Senator Ivana Bacik, LLB, LLM (Lond), BL, FTCD, is Reid Professor of Criminal Law, Criminology and Penology at Trinity College Dublin, a Senior Lecturer and Fellow of Trinity College Dublin, and a barrister. She is a Labour Party Senator for Dublin University (elected 2007, and re-elected 2011 and again in 2016), and was Deputy Leader of Seanad Eireann 2011-16. Ivana has written and published extensively on criminal law, criminology, human rights, constitutional law and related matters, and has a long track record of campaigning on civil liberties, penal reform and feminist issues. She was Editor of the Irish Criminal Law Journal from 1997-2003 and co-authored a major report on gender discrimination in the legal professions in Ireland (Gender InJustice, 2003). Her other publications include Kicking and Screaming: Dragging Ireland into the Twenty-First Century (O’Brien Press, 2004); and she is co-editor (with Mary Rogan) of Legal Cases that Changed Ireland (Clarus Press, 2016).

6 February 2018: Truth and Memory

(opens in a new window)‌‌Professor Aleida Assmann (‌Emerita Professor of  English and Comparative Literature, University of Konstanz)

(opens in a new window)Podcast

In 2014 The Royal Netherlands Academy of Arts and Sciences awarded the Dr A.H. Heineken Prize for History to Aleida Assmann. In 2017 Aleida and Jan Assmann won the  Karl-Jaspers Prize 2017  by the Universität Heidelberg, the Heidelberg Academy of Sciences and Humanities and the city of Heidelberg. In November 2017 Aleida and Jan Assmann will receive the Balzan Prize (International Balzan Prize Foundation, Switzerland) “for their shared, inter- and transdisciplinary elaboration of the concept of “cultural memory” and its defining clarifications as a paradigm in the field of cultural studies, as well as in public debates; for a decades-long exchange about very different historical realities and models, which in a truly extraordinary way proved to be complementary; for the work carried out independently, of far-reaching impact, which presents collective memory as a requirement for the formation of the identity of religious and political communities.”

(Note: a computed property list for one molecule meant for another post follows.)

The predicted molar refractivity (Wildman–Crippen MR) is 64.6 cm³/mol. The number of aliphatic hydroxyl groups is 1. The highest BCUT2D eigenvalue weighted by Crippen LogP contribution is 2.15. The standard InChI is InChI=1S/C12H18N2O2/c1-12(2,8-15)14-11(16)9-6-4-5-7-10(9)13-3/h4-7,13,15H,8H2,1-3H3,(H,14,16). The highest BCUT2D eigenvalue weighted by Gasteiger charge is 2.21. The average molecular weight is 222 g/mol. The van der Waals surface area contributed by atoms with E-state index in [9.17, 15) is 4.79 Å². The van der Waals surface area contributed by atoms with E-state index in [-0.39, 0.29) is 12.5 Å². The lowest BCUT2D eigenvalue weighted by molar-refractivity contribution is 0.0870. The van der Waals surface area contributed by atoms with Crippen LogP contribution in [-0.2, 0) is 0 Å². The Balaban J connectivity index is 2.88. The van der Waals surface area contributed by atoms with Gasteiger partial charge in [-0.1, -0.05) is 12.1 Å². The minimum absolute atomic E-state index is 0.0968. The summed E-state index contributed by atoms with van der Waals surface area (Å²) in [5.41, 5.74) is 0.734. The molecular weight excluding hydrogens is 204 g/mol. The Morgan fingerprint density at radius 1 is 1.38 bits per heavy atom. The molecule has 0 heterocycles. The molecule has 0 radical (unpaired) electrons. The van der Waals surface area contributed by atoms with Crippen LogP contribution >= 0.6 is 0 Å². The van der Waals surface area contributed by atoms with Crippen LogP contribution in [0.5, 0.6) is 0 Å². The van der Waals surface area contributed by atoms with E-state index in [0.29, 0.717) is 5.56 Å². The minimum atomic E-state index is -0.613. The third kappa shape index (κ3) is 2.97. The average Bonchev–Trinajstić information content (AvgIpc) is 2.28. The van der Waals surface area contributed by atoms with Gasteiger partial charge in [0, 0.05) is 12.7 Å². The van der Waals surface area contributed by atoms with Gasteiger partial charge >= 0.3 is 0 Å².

Aleida Assmann has published hundreds of essays, books and collections of articles on English literature, cultural memory and ‘remembrance’. She is a member of the Academies of Science in Brandenburg, Göttingen and Austria, and received an honorary doctorate from the Faculty of Theology at the University of Oslo in 2008. In 2009, the Alexander von Humboldt Foundation and the Max Planck Society presented Assmann with a Max Planck Research Award (€ 750,000). In 2011, she received the Ernst Robert Curtius Prize for essays from the University of Bonn Society.

7 December 2017: Truth in Stories

(opens in a new window)Dame Marina Warner DBE, FRSL, FBA (‌‌Professor of English and Creative Writing, Birkbeck College, University of London and Professorial Research Fellow, SOAS, 2014-2017)

(opens in a new window)Podcast

(opens in a new window)Video

Marina Warner’s critical and historical books and essays explore different figures in myth and fairy tale, such as the Virgin Mary and Joan of Arc; more recently she has concentrated on fairy tales, including the Arabian Nights. She also writes novels and short stories, often drawing on mythic or other imaginary predecessors to translate them into contemporary significance – to re-vision them. Stories come from the past but speak to the present, and she has found that she needs to write stories as well as deconstruct them and place them in historical contexts, because she herself loves reading works of imagination, and would like to join the conversation with admired predecessors, who range from Apuleius to Virginia Woolf, Italo Calvino, and Angela Carter. 

Her books include Fairy Tale: A Very Short Introduction, (January 2018), Forms of Enchantment: Writings on Art and Artists (forthcoming 2018), Planting Signs: The Art of Jumana Abboud (Autumn 2017), Phantasmagoria: Spirit Visions, Metaphors, and Media (2006), and Stranger Magic: Charmed States and The Arabian Nights (2011). The Lost Father (l988), was short listed for the Booker prize, and in 2000, The Leto Bundle (2000) was long-listed. The Shadow Image(ed. Rut Blees), with essay and photographs from a trip to China in 1975 by Marina Warner, is due to be published in 2017.

27 September 2017: Truth and the Law

(opens in a new window)The Hon Mr Justice Peter Charleton (‌Judge of the Supreme Court of Ireland)

(opens in a new window)Podcast